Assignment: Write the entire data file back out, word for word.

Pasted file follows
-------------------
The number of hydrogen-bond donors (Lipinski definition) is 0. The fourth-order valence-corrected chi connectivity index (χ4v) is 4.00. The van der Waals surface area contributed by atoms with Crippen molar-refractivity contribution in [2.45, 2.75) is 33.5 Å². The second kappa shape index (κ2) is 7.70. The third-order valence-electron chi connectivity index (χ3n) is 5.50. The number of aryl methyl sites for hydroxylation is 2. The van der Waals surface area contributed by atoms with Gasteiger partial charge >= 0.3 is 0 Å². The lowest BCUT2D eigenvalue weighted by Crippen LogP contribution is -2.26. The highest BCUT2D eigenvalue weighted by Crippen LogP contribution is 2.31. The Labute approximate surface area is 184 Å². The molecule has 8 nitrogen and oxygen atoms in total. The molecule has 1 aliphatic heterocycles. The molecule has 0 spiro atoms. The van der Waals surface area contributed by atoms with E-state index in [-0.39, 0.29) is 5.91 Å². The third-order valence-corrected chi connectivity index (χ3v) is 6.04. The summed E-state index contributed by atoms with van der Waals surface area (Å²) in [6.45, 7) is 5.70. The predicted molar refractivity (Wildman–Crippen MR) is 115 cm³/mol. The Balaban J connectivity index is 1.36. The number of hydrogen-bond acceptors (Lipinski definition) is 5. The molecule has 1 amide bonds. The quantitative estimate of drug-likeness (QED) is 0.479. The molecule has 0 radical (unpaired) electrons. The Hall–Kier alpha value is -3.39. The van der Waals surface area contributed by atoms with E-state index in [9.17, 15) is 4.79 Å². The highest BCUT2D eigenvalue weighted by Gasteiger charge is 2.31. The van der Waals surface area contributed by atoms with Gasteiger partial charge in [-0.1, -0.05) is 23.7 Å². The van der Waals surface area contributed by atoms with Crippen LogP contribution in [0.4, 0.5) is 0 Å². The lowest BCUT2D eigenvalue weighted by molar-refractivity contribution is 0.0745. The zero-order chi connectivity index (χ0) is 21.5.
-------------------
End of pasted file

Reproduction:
The number of hydrogen-bond donors (Lipinski definition) is 0. The fourth-order valence-corrected chi connectivity index (χ4v) is 4.00. The van der Waals surface area contributed by atoms with Crippen molar-refractivity contribution in [2.45, 2.75) is 33.5 Å². The second kappa shape index (κ2) is 7.70. The third-order valence-electron chi connectivity index (χ3n) is 5.50. The number of aryl methyl sites for hydroxylation is 2. The van der Waals surface area contributed by atoms with Gasteiger partial charge >= 0.3 is 0 Å². The lowest BCUT2D eigenvalue weighted by Crippen LogP contribution is -2.26. The highest BCUT2D eigenvalue weighted by Crippen LogP contribution is 2.31. The Labute approximate surface area is 184 Å². The molecule has 8 nitrogen and oxygen atoms in total. The molecule has 1 aliphatic heterocycles. The molecule has 0 spiro atoms. The van der Waals surface area contributed by atoms with E-state index in [-0.39, 0.29) is 5.91 Å². The third-order valence-corrected chi connectivity index (χ3v) is 6.04. The summed E-state index contributed by atoms with van der Waals surface area (Å²) in [6.45, 7) is 5.70. The predicted molar refractivity (Wildman–Crippen MR) is 115 cm³/mol. The Balaban J connectivity index is 1.36. The number of hydrogen-bond acceptors (Lipinski definition) is 5. The molecule has 1 amide bonds. The quantitative estimate of drug-likeness (QED) is 0.479. The molecule has 0 radical (unpaired) electrons. The Hall–Kier alpha value is -3.39. The van der Waals surface area contributed by atoms with E-state index in [9.17, 15) is 4.79 Å². The highest BCUT2D eigenvalue weighted by Gasteiger charge is 2.31. The van der Waals surface area contributed by atoms with Gasteiger partial charge in [-0.1, -0.05) is 23.7 Å². The van der Waals surface area contributed by atoms with Crippen LogP contribution in [0.4, 0.5) is 0 Å². The lowest BCUT2D eigenvalue weighted by molar-refractivity contribution is 0.0745. The zero-order chi connectivity index (χ0) is 21.5.